NASA invests in research for keeping astronauts healthy in deep space

8 May 2014

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An artist's rendering of a base on the moon. Image via NASA

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In looking to explore further into space, US space agency NASA has agreed to fund 26 research projects that will look at ensuring the health and well-being of astronauts travelling into deep space.

According to NASA, these selected proposals originate from 16 institutions in eight US states and will receive about US$17m between one and three years.

The 26 chosen projects have been selected from 123 proposals received in response to NASA’s research announcement, in which it sought life-support technology. Science and technology experts from academia and government reviewed the proposals.

As things stand with our level of technology and propulsion, any trip to the outer planets beyond the moon will require some form of self-induced hibernation, as a single trip could take years to reach a destination.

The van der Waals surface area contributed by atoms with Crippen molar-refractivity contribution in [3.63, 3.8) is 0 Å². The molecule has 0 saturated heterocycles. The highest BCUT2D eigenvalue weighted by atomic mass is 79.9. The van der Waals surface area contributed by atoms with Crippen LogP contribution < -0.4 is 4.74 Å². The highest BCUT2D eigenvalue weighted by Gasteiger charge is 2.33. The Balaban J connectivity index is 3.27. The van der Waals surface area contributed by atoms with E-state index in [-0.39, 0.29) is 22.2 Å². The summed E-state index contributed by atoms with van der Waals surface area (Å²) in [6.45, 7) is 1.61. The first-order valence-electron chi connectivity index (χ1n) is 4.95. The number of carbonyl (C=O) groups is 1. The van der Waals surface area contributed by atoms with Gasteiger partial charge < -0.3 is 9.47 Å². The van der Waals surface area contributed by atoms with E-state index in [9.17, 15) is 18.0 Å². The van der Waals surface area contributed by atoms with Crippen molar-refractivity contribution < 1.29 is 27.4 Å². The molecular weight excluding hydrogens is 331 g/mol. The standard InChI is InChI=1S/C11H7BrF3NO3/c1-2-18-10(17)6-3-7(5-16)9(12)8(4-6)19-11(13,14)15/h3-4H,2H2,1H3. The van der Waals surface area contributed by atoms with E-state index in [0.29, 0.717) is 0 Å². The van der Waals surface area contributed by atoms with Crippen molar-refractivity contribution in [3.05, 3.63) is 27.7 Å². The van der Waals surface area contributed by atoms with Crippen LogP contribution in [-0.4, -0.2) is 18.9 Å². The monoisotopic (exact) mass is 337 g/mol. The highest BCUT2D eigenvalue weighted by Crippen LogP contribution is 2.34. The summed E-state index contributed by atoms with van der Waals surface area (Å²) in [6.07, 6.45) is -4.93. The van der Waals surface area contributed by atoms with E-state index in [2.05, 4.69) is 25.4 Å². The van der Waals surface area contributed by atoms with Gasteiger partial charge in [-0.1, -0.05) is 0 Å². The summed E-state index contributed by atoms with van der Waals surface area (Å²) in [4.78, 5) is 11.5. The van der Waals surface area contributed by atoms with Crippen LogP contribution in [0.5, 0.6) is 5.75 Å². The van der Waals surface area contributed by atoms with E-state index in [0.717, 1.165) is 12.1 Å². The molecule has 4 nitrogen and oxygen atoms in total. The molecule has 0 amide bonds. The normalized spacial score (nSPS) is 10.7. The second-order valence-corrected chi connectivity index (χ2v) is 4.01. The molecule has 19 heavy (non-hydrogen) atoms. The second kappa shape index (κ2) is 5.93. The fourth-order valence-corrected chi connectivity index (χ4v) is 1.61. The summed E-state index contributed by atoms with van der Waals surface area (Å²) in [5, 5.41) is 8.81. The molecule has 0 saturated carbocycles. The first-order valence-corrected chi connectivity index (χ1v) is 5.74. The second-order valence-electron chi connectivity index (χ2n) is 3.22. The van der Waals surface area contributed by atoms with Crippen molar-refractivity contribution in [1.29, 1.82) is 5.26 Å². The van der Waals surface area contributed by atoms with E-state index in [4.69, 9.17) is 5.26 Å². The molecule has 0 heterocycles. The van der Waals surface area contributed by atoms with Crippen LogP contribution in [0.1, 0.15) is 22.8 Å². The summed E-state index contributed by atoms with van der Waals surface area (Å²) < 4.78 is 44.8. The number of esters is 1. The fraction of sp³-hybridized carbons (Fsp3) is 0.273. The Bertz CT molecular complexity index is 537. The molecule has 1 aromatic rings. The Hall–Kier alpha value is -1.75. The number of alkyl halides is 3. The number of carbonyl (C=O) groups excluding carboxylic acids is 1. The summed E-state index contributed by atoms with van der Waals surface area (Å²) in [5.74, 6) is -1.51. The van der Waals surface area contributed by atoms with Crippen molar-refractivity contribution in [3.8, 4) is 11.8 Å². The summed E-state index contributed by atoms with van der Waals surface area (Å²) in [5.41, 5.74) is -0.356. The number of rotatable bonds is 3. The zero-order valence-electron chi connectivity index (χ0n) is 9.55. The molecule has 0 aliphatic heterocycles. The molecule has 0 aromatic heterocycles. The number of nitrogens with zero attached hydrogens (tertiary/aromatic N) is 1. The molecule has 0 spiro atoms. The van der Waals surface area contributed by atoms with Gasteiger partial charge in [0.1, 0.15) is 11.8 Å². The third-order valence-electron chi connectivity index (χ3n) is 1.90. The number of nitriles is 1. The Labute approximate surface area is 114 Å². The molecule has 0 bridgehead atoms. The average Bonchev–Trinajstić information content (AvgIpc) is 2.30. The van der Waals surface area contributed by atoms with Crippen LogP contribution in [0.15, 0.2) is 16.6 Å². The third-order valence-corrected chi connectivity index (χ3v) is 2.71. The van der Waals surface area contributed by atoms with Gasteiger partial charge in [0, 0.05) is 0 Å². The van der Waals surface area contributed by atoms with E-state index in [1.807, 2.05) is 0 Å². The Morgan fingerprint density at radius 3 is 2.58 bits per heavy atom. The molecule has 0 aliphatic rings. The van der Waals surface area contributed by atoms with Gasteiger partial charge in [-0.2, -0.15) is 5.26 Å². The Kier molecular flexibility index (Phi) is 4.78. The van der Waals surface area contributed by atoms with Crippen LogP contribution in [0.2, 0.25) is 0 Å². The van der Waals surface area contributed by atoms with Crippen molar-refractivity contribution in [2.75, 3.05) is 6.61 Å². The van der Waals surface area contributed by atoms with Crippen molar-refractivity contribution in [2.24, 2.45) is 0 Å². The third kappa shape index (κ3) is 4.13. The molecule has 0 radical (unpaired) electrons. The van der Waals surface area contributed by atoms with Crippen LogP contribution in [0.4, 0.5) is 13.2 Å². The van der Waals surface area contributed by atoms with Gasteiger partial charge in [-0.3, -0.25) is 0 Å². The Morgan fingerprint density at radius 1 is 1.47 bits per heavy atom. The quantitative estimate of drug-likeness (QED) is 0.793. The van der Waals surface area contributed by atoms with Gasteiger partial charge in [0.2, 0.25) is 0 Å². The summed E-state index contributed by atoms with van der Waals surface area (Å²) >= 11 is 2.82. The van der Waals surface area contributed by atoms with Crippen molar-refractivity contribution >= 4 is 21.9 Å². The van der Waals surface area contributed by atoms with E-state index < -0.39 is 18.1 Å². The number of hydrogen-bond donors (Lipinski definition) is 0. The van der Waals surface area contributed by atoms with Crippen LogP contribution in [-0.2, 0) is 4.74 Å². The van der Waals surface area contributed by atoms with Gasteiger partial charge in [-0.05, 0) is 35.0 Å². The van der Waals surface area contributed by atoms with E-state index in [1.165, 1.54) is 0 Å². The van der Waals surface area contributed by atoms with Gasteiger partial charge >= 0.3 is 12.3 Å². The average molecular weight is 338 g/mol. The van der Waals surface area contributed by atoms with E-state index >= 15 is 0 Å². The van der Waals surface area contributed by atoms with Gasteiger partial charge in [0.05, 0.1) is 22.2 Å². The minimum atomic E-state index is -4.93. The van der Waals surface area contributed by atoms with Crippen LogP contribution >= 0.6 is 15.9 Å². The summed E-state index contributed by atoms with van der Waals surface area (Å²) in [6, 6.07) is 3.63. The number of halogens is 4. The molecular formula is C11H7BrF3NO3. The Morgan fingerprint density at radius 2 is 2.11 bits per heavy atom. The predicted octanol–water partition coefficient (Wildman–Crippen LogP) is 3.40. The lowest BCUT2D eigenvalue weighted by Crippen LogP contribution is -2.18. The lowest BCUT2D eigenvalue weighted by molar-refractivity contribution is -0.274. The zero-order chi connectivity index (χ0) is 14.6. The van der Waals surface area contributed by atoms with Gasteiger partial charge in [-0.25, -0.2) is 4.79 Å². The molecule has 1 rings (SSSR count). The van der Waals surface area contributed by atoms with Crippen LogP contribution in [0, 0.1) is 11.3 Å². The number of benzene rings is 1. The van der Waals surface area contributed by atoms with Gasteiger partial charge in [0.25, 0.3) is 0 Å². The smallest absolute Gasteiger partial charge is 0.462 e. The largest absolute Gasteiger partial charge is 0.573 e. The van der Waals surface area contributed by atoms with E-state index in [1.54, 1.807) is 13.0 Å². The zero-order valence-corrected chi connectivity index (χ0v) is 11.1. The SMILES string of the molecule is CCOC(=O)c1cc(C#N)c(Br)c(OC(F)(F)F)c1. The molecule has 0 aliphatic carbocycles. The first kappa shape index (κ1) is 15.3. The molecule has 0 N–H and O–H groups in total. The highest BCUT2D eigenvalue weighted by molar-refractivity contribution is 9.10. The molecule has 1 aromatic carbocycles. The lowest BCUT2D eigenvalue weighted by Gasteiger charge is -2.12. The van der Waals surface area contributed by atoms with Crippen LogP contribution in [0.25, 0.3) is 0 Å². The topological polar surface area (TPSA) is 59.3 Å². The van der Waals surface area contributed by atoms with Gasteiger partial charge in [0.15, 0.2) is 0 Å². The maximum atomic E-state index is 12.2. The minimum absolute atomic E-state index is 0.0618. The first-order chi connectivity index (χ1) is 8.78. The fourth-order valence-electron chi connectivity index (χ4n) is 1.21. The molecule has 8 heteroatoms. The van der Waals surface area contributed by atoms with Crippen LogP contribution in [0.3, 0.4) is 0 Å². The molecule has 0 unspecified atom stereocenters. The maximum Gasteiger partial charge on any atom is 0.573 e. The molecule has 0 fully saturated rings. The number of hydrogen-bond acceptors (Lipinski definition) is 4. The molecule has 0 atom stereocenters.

Aside from the technological challenges, astronauts will face psychological ones that arise from living in a confined space for long periods of time.

This latest series of research will investigate the impact of the space environment on various aspects of astronaut health, including visual impairment, behavioural health, bone loss, cardiovascular alterations, human factors and performance, neurobehavioural and psychosocial factors, sensorimotor adaptation, and the development and application of smart medical systems and technology.

Colm Gorey is a journalist with Siliconrepublic.com

editorial@siliconrepublic.com